Basement .22 range?


1911 guy
December 29, 2012, 02:24 AM
I've done a lot of shooting over the years, but ammo cost and travel time are becoming issues I'd rather not deal with So...

Anybody have any ideas on construction (or maybe it's just a really dumb idea) of an indoor range to handle .22 caliber rifle and handgun? If it help, my basement is about 75 feet by 40 feet with eight foot ceilings. Yeah, it's a big old house. 1846 construction.

I have three windows and a door, so ventilation wouldn't be a problem, but how should I begin looking into the best way to build a durable backstop?

I am pretty rural, but the location of houses around me don't make it practical to shoot in the back yard.

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December 29, 2012, 03:25 AM

I bet you can find Vids on youtube for this subject as well

December 29, 2012, 03:28 AM
& Hahaha RC. Zombie thread,that made me laugh

December 29, 2012, 07:23 AM
I use one of the 22 traps in my garage. In my opinion, the backstop is the easy part of the equation to an indoor range, ventilation is the hard part. 22 LR ammo is stinky and dirty, I can only shoot a mag full or two and its time to quit, I do not like breathing that stuff.

December 29, 2012, 08:35 AM
The only time I was at the local conservation center I was there for ccw classes. The indoor .22 training range where we held class had holes in the ceiling.

December 29, 2012, 11:56 AM
If the sound of shooting is a concern (check it out for yourself by standing outside and having someone shoot in your basement) and presuming you don't have a suppressor, try out some Colibri ammo.

December 29, 2012, 11:59 AM
The easiest thing would be to uses air guns.

In my case it is outdoors in suburbia. The ammo cost saving is not that great. over .22lr. I shoot 5mm - .177 would help. The availability is steady even when .22lr was spotty to get in the past. It is gone locally at the moment.

Savings is in travel/range fees. I figure I am about $15 in those cost on almost any range trip I make. Time is also minimal. I have shot after 9:30 PM which was convenient.

Shooting small round counts on a regular basis is good. I shot 6,000 pellets in a 6 month period. Cost of ammo was around $170. That would be 12 range trips without ammo cost.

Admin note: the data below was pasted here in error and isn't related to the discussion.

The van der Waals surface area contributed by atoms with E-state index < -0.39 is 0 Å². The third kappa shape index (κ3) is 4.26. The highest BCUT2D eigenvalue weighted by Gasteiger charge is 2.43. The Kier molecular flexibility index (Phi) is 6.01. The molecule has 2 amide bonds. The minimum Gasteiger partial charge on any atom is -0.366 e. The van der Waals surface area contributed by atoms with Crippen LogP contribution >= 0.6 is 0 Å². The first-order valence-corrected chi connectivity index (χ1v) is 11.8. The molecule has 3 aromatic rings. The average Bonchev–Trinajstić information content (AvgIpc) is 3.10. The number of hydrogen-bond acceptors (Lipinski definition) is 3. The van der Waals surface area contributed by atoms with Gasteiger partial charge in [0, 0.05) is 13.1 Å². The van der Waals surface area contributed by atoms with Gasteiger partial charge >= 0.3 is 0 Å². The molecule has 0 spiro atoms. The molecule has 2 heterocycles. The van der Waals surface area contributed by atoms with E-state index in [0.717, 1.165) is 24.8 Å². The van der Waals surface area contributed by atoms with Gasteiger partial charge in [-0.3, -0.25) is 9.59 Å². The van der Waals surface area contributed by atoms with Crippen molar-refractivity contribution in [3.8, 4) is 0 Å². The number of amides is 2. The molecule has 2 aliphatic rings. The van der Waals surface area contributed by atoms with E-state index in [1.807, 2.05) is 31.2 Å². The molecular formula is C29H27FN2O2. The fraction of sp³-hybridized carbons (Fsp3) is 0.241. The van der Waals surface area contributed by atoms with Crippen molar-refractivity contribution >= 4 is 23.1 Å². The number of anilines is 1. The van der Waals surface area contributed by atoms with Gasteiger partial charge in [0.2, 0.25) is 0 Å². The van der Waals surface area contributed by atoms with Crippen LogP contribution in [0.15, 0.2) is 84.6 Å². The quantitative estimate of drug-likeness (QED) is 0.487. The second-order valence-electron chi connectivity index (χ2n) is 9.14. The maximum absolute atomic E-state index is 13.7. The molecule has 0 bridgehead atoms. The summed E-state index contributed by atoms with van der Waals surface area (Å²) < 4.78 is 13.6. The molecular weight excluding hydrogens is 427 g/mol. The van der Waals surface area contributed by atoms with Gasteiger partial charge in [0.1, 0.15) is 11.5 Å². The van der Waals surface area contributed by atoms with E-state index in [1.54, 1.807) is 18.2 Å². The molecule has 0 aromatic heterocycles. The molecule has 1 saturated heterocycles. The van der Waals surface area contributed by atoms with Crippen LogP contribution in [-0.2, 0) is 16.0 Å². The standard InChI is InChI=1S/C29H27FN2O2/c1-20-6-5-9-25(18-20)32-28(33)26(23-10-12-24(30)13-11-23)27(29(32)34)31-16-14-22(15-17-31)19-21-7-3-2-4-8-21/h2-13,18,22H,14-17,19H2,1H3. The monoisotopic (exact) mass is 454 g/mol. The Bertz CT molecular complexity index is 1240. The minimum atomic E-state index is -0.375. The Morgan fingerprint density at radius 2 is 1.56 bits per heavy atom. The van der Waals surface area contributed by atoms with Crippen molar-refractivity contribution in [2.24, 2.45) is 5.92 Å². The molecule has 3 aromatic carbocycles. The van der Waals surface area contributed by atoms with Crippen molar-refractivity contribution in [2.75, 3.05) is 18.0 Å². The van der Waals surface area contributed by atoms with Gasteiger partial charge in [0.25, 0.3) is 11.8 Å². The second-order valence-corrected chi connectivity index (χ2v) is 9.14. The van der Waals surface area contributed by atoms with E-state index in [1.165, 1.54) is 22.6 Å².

I have found breaking position for each shot in rifle shooting to help. The slow rate of fire is not bad.

.22lr at home would be great also.

December 29, 2012, 01:09 PM
I used to shoot .22 indoors a lot in Minnesota in bad weather. One thing I learned is that you cannot rely upon passive ventilation. The combustion gasses are bad enough but the residual, lingering lead is the killer.

Look to a very effective active ventilation plan and it'll represent a fine muffling for the horrendous .22 crack as well.

December 29, 2012, 02:54 PM
I got an old steel cased heater about 20 years ago that was about 15" square from a friends old basement.i gutted the inside . it weighs about 50 pounds. its about 12-15" deep, i stuff it with old books, & the back has this old steel radiator with fins behind it. it really works great.once the books get chewed up, i pull everything out & repack it.ive also stuffed the back with sheets of paneling, wood, anything i wanted to get rid of.books & newspaper, especially wet, is very dense,& mades for a good way to slow bullets can use or set up an exaust fan similar to the ones that are in bathroom ceilings, & vent the gases outdoors.the 22 steel bullet traps are good,too, & just wear ear plugs.Lately ive been using it to shoot pellet guns.The top is riddled with airgun pellets from picking off plastic army men. (

December 29, 2012, 03:02 PM
Midway has .22 bullet traps on sale now, I think. At least there's one in the latest flyer. I'd say the biggest concerns would be good ventilation and making sure it's legal to discharge a firearm in that area. Good lighting in the target area is important too.

December 29, 2012, 04:07 PM
Hope you're planning on protecting the floor above the basement if it's part of the living quarters as someone could be hurt if a shot was accidentally fired.

December 29, 2012, 04:15 PM
If it's the noise that is the issue:
gather old mattresses, comforters, heavy blankets/quilts, drapes, and whatever else you can get. Stack the mattresses along the walls, and hang the blankets and whatnot over them. Do this for the perimeter of the basement. It should absorb a lot of the sound.
I learned that from when I was in a band and the neighbors weren't fond of our practicing lol.

December 29, 2012, 04:50 PM
i put this on a home made dolly on the floor just to move it around,its usually on a 3ft high stand by a corner,with heavy rubber kenworth truck mud flaps & other thick items surrounding it in case there is a miss, which i never had in 20 years. just for 22 rifle & pellet guns only..

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